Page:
Posted by Krishna Kumar Pillalamarri |
  7. Metformin is the dietbetic medicine that I take on
    a regular basis twice a day, I just recently went
    back to work and getting my medication is really
    expensive, if there is a way to get samples or a
    discount remedy for low price Metformin it would
    be appreciated. Thanks.

    Posted by JESSE WATTERS |
  8. sir,
    Is trajenta 5 mg is a good tablet to diabetes,and tell me the composition and how it works

    Posted by lakshmi |
  9. I have a question? I can not take metformin becouse gives me diarrea why this happen? thsnk you.
    Gisela

    Posted by Gisela Gomez |
  10. Once again another study based upon 97% male & 75% which were white!!! As a white female taking Metformin for the past 7+ yrs & managing my glucose levels very nicely, I find these studies very suspect in the over-all health of women. When will ‘women’, white or otherwise become important enough to do a longitundinal study re the benefits and/or risks in use of Metformin or any other oral diabetes medication?? As in cardiac risks & research were based on men, w/ thoughts & findings would correlate to women, but that has been found to be very false information. Women’s cardiac risks & symptoms are very different from men. Stop making MEN the top ‘priority’ subject matter & the ‘gold-standard’ for what benefits women. Women are important too!!

    Posted by 2sweet4me |
  11. Another comment from me. I work really hard to maintain a healthy glucose level. My last A1C was 5.3 in June 2012. I have recently lost 7# & am hoping this makes another positive difference in my diabetes care. See my Endocrinologist on 11/26 & hope for a decrease in my Metformin dosage. Last evening I heard that my cousin of 57-yrs old (2-yrs younger than I)had a massive stroke, is totally paralyzed on his right side, minimal speech, etc & will most likely require long-term care for his remaining days. He was hypertensive & insulin dependent, but sadly did not care for himself & abused his body w/ street drugs & alcohol. So very tragic. I can only imagine what thoughts are going through his brain now that he is trapped in his body. So, so very sad. I am just over-whelmned w/ this news.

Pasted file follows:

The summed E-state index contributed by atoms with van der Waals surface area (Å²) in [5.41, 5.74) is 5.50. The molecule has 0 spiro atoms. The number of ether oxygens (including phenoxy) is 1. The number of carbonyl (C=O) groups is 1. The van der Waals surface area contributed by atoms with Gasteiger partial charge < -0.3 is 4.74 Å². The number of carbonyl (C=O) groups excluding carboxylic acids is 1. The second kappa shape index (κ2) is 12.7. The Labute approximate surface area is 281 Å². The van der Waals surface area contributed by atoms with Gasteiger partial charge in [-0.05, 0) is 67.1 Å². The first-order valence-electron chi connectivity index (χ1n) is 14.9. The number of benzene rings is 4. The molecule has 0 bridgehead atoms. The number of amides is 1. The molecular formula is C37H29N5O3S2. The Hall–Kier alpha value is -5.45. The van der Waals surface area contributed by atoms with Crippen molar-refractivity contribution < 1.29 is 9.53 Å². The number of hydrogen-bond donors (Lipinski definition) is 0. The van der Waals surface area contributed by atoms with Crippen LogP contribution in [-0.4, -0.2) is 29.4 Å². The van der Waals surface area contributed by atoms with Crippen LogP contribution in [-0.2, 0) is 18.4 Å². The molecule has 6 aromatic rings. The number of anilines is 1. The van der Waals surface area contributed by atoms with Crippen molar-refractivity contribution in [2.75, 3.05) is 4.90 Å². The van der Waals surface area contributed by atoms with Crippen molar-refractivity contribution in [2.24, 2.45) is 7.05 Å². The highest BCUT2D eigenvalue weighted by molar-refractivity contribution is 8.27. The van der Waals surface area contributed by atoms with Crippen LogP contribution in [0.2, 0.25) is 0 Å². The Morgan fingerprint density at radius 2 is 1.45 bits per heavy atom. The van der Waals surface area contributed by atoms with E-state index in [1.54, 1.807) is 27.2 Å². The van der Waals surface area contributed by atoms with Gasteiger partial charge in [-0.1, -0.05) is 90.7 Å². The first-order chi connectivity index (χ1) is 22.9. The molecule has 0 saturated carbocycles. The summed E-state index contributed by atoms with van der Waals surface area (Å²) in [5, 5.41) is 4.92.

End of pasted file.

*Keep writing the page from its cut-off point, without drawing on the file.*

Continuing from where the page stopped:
Posted by 2sweet4me |
  12. I take both and never had any prmyoblems. On the other hand, my sister takes the same thing but she’s been in and out of the hospital 12 times while taking both. She has gotten very small and I’m losing weight like a normal person. I would like to lose weight a little faster. I feel fantastic taking both no matter how chubby I am. My A1c is 6.00 . My heart is fine, my cholesterol is normal, my BP is 120/50. I don’t have any medical problems for the exception of my teeth, that was damaged by the dentist while serving in the military.

    Posted by regina |
  13. Sadly, I was taken off of Metformin and moved over to insulin. I had a rare reaction to metformin–elevated lactic acid levels. Had been very sick (some kind of virus) and doubled my metformin dose to 2000 mg/day. Among other things, I had the rare reaction. The insulin seems to be working out for me, but it was a bit scary for about a week there as I nearly lost the ability to walk and had temps 4 degrees over normal.

    Posted by Julia Eulenberg |
  14. I was diagnosed in 2003 as being a diabetic and put on Metformin. I am still on it and I feel very good with it. My doctor has suggested that if my cretin does not change soon, he will may want to toss out the Metformin and go another way. I do not want to change my med. So, I’m drinking a lot more liquids which should help.

    Posted by Sandra Maxwell |
  15. I test 3X a day ,have been for the last ten year’s now medicare tell me that they will only give strip to test once a day. what good this ! My Doc and I have fill out the Forms and still once a day.Is the Diabetes Ass. working on this

    Posted by Richard Gessford |
  16. love to hear from other dietbetics

    Posted by kathie howard |